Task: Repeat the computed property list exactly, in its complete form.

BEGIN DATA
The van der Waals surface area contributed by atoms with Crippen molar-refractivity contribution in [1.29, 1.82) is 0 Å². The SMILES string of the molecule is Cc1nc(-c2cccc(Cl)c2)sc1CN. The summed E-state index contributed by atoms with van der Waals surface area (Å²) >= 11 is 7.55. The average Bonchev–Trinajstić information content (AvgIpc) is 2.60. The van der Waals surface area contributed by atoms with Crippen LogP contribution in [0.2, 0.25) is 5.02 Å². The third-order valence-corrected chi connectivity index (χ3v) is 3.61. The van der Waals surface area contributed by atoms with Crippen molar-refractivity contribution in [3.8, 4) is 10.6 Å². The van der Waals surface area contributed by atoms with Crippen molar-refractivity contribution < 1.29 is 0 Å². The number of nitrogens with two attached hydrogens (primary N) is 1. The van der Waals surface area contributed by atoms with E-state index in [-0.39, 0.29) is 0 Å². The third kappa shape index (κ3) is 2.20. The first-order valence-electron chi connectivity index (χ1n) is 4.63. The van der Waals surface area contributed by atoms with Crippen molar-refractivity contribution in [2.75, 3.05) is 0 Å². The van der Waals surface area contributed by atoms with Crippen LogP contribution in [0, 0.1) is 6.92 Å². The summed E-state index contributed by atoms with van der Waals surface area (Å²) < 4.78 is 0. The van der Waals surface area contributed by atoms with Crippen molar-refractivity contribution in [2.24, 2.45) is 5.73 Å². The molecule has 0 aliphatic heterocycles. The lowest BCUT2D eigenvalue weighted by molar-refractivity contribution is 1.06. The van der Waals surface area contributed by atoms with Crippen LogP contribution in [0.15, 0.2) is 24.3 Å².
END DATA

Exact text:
The van der Waals surface area contributed by atoms with Crippen molar-refractivity contribution in [1.29, 1.82) is 0 Å². The SMILES string of the molecule is Cc1nc(-c2cccc(Cl)c2)sc1CN. The summed E-state index contributed by atoms with van der Waals surface area (Å²) >= 11 is 7.55. The average Bonchev–Trinajstić information content (AvgIpc) is 2.60. The van der Waals surface area contributed by atoms with Crippen LogP contribution in [0.2, 0.25) is 5.02 Å². The third-order valence-corrected chi connectivity index (χ3v) is 3.61. The van der Waals surface area contributed by atoms with Crippen molar-refractivity contribution in [3.8, 4) is 10.6 Å². The van der Waals surface area contributed by atoms with Crippen molar-refractivity contribution < 1.29 is 0 Å². The number of nitrogens with two attached hydrogens (primary N) is 1. The van der Waals surface area contributed by atoms with E-state index in [-0.39, 0.29) is 0 Å². The third kappa shape index (κ3) is 2.20. The first-order valence-electron chi connectivity index (χ1n) is 4.63. The van der Waals surface area contributed by atoms with Crippen molar-refractivity contribution in [2.75, 3.05) is 0 Å². The van der Waals surface area contributed by atoms with Crippen LogP contribution in [0, 0.1) is 6.92 Å². The summed E-state index contributed by atoms with van der Waals surface area (Å²) < 4.78 is 0. The van der Waals surface area contributed by atoms with Crippen molar-refractivity contribution in [2.24, 2.45) is 5.73 Å². The molecule has 0 aliphatic heterocycles. The lowest BCUT2D eigenvalue weighted by molar-refractivity contribution is 1.06. The van der Waals surface area contributed by atoms with Crippen LogP contribution in [0.15, 0.2) is 24.3 Å².